By Cara Lombardo
MADISON, Wis. — The University of Wisconsin-Madison chancellor’s response to a student trying to set up a pro-white group on campus further alienates minorities as they struggle for a better campus experience, student leaders said Friday.
The student’s effort to set up a campus chapter of the American Freedom Party — whose platform includes “prioritizing white supremacy values,” according to its Facebook page — has raised questions about how the university should respond and comes as the white nationalist movement as a whole has been emboldened by Donald Trump’s presidency.
Student government representatives urged Chancellor Rebecca Blank in a letter to denounce the AFP as racist. They said her statement Thursday saying that expressing objectionable viewpoints isn’t illegal was weak.
“Chancellor Blank’s statement is a testament to how administrators outwardly show a lack of verbal and systemic support for students of color or minority identities,” the letter from Associated Students of Madison Chair Carmen Goséy, ASM Representative Brooke Evans and Student Activity Center Governing Board Chair Katrina Morrison said.
Blank did not immediately respond to a request for comment.
Adding to the students’ concerns is that the man who’s recruiting for the AFP chapter, Daniel Dropik, served almost five years in federal prison for setting fires at two predominantly black churches, 33, says frustration over the university’s efforts to improve the experiences of minority students led him to start a local AFP chapter.
Blank said in her statement that the university is monitoring the group for threats but that expressing hateful viewpoints is legal and within campus policies. She added that she would ask regents to revisit the University of Wisconsin System’s policy of not considering criminal records in the admission process.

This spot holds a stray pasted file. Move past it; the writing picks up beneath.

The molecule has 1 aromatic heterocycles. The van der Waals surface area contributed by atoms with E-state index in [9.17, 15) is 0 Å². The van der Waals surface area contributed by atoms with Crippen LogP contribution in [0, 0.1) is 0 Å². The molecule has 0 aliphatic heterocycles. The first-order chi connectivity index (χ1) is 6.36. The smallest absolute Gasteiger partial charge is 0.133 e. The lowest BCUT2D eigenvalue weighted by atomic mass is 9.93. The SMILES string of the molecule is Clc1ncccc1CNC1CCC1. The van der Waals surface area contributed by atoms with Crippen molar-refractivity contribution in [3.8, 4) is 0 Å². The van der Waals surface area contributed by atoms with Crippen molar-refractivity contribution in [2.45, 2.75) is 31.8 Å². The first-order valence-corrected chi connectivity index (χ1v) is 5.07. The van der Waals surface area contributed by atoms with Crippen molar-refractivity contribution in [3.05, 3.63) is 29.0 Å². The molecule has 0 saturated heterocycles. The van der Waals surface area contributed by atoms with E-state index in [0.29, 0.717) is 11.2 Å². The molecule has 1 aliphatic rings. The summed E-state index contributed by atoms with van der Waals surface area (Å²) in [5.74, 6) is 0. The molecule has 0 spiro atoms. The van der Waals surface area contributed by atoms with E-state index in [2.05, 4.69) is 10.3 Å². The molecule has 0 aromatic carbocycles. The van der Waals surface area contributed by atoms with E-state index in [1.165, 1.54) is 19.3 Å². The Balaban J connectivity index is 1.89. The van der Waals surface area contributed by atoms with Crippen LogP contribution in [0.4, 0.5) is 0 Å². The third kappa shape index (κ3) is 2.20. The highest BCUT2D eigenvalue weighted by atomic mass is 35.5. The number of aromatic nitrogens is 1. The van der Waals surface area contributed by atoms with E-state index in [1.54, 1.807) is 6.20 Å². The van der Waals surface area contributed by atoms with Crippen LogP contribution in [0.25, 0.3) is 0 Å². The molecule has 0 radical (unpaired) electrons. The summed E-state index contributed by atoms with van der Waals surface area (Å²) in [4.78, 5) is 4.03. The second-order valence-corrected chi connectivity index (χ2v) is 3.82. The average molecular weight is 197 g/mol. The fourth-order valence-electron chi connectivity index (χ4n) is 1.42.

Goséy, Evans and Morrison wrote that Blank is focusing on admissions policy rather than acknowledging the threat Dropik poses.
Doctoral student Walter Parrish III, who’s studying higher education leadership and policy, said Blank’s response failed to address minorities’ discomfort given Dropik’s criminal history. Parrish said Blank’s response suggests the university doesn’t have a plan in place to protect minority students.
“As a black student on campus, I’m wondering what does this mean? Who is to say something extreme won’t happen?” Parrish said.
AFP national chair William Johnson said in a phone interview that Dropik told him Friday morning that the backlash against his recruiting efforts has been overwhelming and that he fears for his safety.
“On college campuses, there is a great deal of pushback whenever someone wants to a start a pro-white group,” Johnson said.
Johnson said he knows of at least one college AFP chapter that operates “under the radar,” but he wouldn’t say where and wouldn’t say whether there were more colleges with chapters. He said Trump’s presidency makes recruiting efforts easier.
“When people hear you’re a nationalist, they used to say, ‘Oh, you’re like Mussolini?’ Now they say, ‘Oh, you’re like Donald Trump,'” he said.
Trump’s disavowal in late November of white supremacists who have cheered his election hasn’t quieted concerns about the movement’s impact on the White House. His strongest denunciation has not come voluntarily, only when asked, and he occasionally trafficked in retweets of racist social media posts during his campaign.
In their letter, the student government leaders also took Blank to task for not strongly denouncing a man who wore a costume of former President Barack Obama with a noose around his neck to a football game in November. University officials made the man remove the noose but allowed him to stay at the game.
Blank said the noose was unacceptable but that the university must resist the urge to censor political dissent.
The students want Blank to participate in a cultural competency program so she can create policies that directly address racism on campus. A group of students are planning a march to protest Dropik’s group Tuesday.